Richard North, 19/06/2020  
 


There are times when you feel like giving up. Right from the very start, I dismissed the contract tracing "app" as a waste of time.

I was hardly on my own. It is hard to find anyone outside government circles who had a good word for it. But still the government persisted with it, carrying out trials on the Isle of Wight, promising that it would be rolled out in June, or whenever.

Long after it became obvious that the system wasn't going anywhere, the government has finally conceded defeat – as we all knew it would have to.

But the thing is that, in more normal times, one might be interested – and either angry or amused – in the government's volte face (a posh way of saying U-turn), but the only thing I can drum up at the moment is complete indifference.

We knew the government had messed up, we knew it was going to circle the wagons before admitting it, and we know it was then going to ditch the app, offering all sorts of excuses as to why this was the best thing they ever did, and there was no mistake made. So, not interested – really not interested. We've been there too many times before.

As so often, we resort to John Crace for comment. This really has to stop – he writes for the unspeakable Guardian, dammit. But, he had the measure of the Johnson gang, and isn't afraid to say so. 

For months now, he writes, the government has been prefacing all its coronavirus briefings as world-beating when the only thing in which we appeared to be global leaders was our mortality rates.

But now, says Crace, "I’m beginning to think Boris Johnson and his cabinet may have been on to something after all. Because it’s beginning to look more and more as if we are genuine world beaters: if only in total incompetence".

Interestingly, I hadn't even read his latest column when I started on this piece, but his "take" on "the real genius of Hancock's cunning plan" is uncanny. "Because faced with the choice of testing a system on the Isle of Wight that everyone knew didn’t work or one that could possibly be improved", Crace says, "Matt had opted to waste several months testing the one that was a complete non-starter".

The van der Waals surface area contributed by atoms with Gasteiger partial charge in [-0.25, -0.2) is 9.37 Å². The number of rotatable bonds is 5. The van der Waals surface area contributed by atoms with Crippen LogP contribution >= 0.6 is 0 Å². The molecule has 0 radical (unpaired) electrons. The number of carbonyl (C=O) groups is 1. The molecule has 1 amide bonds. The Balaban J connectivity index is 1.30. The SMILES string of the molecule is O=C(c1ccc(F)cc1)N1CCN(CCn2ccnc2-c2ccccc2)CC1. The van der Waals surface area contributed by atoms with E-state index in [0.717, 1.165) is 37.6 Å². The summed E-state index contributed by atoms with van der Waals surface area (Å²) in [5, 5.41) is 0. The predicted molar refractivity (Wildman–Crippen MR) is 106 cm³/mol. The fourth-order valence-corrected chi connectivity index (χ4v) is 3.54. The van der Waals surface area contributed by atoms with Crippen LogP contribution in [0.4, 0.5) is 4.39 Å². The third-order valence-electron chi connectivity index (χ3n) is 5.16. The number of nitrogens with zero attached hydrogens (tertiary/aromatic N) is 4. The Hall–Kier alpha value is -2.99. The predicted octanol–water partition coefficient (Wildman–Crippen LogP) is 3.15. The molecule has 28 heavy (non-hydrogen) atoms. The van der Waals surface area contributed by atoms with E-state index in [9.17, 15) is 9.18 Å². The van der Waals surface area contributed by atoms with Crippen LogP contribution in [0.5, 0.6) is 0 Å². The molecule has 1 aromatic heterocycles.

Caustic as always, Crace calls this "world-beating science at its absolute best". Testing the useless one was spearheading the international effort to show other countries precisely what not to do. It was an act of supreme "world-beating" self-sacrifice for the UK to take one for the global team. The 60,000 Brits who have died of Covid-19 could rest assured they hadn’t done so in vain.

Equally, I like his demolition of Dido Harding. When "Matt" handed over to her, Crace comments she is "an equally unreliable narrator having not had tremendous success with data breaches at Talk Talk and giving the go-ahead to the Cheltenham festival a week after many scientists had been pleading for a lockdown".

"The baroness", he says, "is one of that elite club of chief executives who consistently manages to fail upwards. So her insistence that though the test and trace figures were basically crap they were still better than nothing wasn't as reassuring as it might have been".

Hardly new, but that comment just sums it up. There is indeed an elite club of chief executives who consistently manage to fail upwards. It doesn't seem to matter how often or badly they fail. They simply dust themselves off, pick up their golden handshakes and then waltz off into their next over-paid positions, ready to mess up all over again.

Mostly, they seem to be employed by NHS Trusts – which in part explains the lamentable response of the Service to Covid-19 - but in Harding we have a gem. Predictably, when the Johnson gang wanted a front for their latest failure, they chose her. They couldn't have picked better for the purpose.

But the one thing Johnson doesn't need in this department is any help from his friends. When it comes to world-class failure, he is in a league of his own. How else could we judge his bravura performance yesterday with Macron, delivering his latest instalment of the Trans-end saga.

There is, he has told the French president, "little point prolonging UK-EU talks on a future trading relationship into the autumn". Rather than intensify talks on the issue in July, he thinks it might be better if the parties end the talks without an agreement and use the time to prepare for a no-deal Trans-end.